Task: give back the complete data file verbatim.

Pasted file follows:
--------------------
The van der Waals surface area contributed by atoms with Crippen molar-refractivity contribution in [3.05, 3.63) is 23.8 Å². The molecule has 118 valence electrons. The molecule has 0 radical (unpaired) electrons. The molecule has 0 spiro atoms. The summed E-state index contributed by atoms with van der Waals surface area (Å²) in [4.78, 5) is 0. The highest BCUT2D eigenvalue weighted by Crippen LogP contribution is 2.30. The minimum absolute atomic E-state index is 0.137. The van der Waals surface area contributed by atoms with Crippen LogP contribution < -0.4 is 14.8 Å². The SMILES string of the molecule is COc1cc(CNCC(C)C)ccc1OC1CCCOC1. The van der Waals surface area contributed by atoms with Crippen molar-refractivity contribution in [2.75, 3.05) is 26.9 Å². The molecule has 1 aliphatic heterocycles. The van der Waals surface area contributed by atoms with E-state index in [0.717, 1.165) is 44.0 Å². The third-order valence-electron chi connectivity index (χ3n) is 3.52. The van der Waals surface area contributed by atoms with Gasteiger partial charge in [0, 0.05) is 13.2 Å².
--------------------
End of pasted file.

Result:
The van der Waals surface area contributed by atoms with Crippen molar-refractivity contribution in [3.05, 3.63) is 23.8 Å². The molecule has 118 valence electrons. The molecule has 0 radical (unpaired) electrons. The molecule has 0 spiro atoms. The summed E-state index contributed by atoms with van der Waals surface area (Å²) in [4.78, 5) is 0. The highest BCUT2D eigenvalue weighted by Crippen LogP contribution is 2.30. The minimum absolute atomic E-state index is 0.137. The van der Waals surface area contributed by atoms with Crippen LogP contribution < -0.4 is 14.8 Å². The SMILES string of the molecule is COc1cc(CNCC(C)C)ccc1OC1CCCOC1. The van der Waals surface area contributed by atoms with Crippen molar-refractivity contribution in [2.75, 3.05) is 26.9 Å². The molecule has 1 aliphatic heterocycles. The van der Waals surface area contributed by atoms with E-state index in [0.717, 1.165) is 44.0 Å². The third-order valence-electron chi connectivity index (χ3n) is 3.52. The van der Waals surface area contributed by atoms with Gasteiger partial charge in [0, 0.05) is 13.2 Å².